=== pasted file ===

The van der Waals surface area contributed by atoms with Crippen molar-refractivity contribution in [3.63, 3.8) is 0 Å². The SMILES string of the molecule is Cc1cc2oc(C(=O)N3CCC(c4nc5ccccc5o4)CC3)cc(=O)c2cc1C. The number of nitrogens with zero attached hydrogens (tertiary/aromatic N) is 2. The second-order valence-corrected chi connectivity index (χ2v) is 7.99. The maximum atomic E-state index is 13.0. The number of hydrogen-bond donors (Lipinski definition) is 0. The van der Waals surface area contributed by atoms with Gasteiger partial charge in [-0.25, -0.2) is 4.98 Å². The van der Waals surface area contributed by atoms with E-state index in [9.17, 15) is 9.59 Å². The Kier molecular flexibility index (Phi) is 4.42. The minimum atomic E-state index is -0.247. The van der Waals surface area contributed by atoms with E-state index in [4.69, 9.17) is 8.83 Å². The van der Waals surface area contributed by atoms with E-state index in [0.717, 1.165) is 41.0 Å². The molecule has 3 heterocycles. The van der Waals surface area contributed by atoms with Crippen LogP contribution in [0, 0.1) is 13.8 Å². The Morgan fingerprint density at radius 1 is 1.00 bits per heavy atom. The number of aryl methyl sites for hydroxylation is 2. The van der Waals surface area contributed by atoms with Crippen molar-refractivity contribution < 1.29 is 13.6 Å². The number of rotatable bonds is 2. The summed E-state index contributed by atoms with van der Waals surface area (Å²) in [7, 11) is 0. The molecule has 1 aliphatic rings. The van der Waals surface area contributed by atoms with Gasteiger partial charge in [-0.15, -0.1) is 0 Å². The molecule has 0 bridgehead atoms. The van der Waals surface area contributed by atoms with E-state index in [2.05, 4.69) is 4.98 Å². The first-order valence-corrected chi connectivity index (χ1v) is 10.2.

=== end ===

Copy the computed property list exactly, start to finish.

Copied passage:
The van der Waals surface area contributed by atoms with Crippen molar-refractivity contribution in [3.63, 3.8) is 0 Å². The SMILES string of the molecule is Cc1cc2oc(C(=O)N3CCC(c4nc5ccccc5o4)CC3)cc(=O)c2cc1C. The number of nitrogens with zero attached hydrogens (tertiary/aromatic N) is 2. The second-order valence-corrected chi connectivity index (χ2v) is 7.99. The maximum atomic E-state index is 13.0. The number of hydrogen-bond donors (Lipinski definition) is 0. The van der Waals surface area contributed by atoms with Gasteiger partial charge in [-0.25, -0.2) is 4.98 Å². The van der Waals surface area contributed by atoms with E-state index in [9.17, 15) is 9.59 Å². The Kier molecular flexibility index (Phi) is 4.42. The minimum atomic E-state index is -0.247. The van der Waals surface area contributed by atoms with E-state index in [4.69, 9.17) is 8.83 Å². The van der Waals surface area contributed by atoms with E-state index in [0.717, 1.165) is 41.0 Å². The molecule has 3 heterocycles. The van der Waals surface area contributed by atoms with Crippen LogP contribution in [0, 0.1) is 13.8 Å². The Morgan fingerprint density at radius 1 is 1.00 bits per heavy atom. The number of aryl methyl sites for hydroxylation is 2. The van der Waals surface area contributed by atoms with Crippen molar-refractivity contribution < 1.29 is 13.6 Å². The number of rotatable bonds is 2. The summed E-state index contributed by atoms with van der Waals surface area (Å²) in [7, 11) is 0. The molecule has 1 aliphatic rings. The van der Waals surface area contributed by atoms with Gasteiger partial charge in [-0.15, -0.1) is 0 Å². The molecule has 0 bridgehead atoms. The van der Waals surface area contributed by atoms with E-state index in [2.05, 4.69) is 4.98 Å². The first-order valence-corrected chi connectivity index (χ1v) is 10.2.